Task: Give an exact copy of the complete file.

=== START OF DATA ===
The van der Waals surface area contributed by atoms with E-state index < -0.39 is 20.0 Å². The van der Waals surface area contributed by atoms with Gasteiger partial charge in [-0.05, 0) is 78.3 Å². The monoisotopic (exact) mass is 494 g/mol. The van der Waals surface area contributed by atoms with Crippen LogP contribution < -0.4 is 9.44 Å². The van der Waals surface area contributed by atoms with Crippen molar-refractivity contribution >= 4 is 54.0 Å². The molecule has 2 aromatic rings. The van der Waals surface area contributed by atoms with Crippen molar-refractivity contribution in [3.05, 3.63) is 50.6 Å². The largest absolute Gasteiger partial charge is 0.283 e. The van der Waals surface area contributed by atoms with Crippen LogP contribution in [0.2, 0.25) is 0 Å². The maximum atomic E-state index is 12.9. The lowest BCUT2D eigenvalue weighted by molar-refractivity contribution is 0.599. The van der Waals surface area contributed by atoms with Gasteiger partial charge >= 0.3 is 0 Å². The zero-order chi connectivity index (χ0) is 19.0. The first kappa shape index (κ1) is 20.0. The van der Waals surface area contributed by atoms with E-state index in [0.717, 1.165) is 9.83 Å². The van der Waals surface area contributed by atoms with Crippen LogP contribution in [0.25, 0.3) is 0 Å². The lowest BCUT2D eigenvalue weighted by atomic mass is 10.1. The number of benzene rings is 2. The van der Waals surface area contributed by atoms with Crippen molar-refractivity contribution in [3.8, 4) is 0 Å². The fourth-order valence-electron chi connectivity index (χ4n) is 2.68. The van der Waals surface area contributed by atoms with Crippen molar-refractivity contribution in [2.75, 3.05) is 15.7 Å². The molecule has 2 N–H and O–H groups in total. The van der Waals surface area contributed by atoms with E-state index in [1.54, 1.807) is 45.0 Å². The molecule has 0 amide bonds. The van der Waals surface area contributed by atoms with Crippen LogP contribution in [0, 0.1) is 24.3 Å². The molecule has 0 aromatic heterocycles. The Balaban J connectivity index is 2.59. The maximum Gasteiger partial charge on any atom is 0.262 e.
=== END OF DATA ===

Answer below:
The van der Waals surface area contributed by atoms with E-state index < -0.39 is 20.0 Å². The van der Waals surface area contributed by atoms with Gasteiger partial charge in [-0.05, 0) is 78.3 Å². The monoisotopic (exact) mass is 494 g/mol. The van der Waals surface area contributed by atoms with Crippen LogP contribution < -0.4 is 9.44 Å². The van der Waals surface area contributed by atoms with Crippen molar-refractivity contribution >= 4 is 54.0 Å². The molecule has 2 aromatic rings. The van der Waals surface area contributed by atoms with Crippen molar-refractivity contribution in [3.05, 3.63) is 50.6 Å². The largest absolute Gasteiger partial charge is 0.283 e. The van der Waals surface area contributed by atoms with Crippen LogP contribution in [0.2, 0.25) is 0 Å². The maximum atomic E-state index is 12.9. The lowest BCUT2D eigenvalue weighted by molar-refractivity contribution is 0.599. The van der Waals surface area contributed by atoms with Gasteiger partial charge >= 0.3 is 0 Å². The zero-order chi connectivity index (χ0) is 19.0. The first kappa shape index (κ1) is 20.0. The van der Waals surface area contributed by atoms with E-state index in [0.717, 1.165) is 9.83 Å². The van der Waals surface area contributed by atoms with Crippen LogP contribution in [0.25, 0.3) is 0 Å². The lowest BCUT2D eigenvalue weighted by atomic mass is 10.1. The number of benzene rings is 2. The van der Waals surface area contributed by atoms with Crippen molar-refractivity contribution in [3.8, 4) is 0 Å². The fourth-order valence-electron chi connectivity index (χ4n) is 2.68. The van der Waals surface area contributed by atoms with Crippen molar-refractivity contribution in [2.75, 3.05) is 15.7 Å². The molecule has 2 N–H and O–H groups in total. The van der Waals surface area contributed by atoms with E-state index in [1.54, 1.807) is 45.0 Å². The molecule has 0 amide bonds. The van der Waals surface area contributed by atoms with Crippen LogP contribution in [0, 0.1) is 24.3 Å². The molecule has 0 aromatic heterocycles. The Balaban J connectivity index is 2.59. The maximum Gasteiger partial charge on any atom is 0.262 e.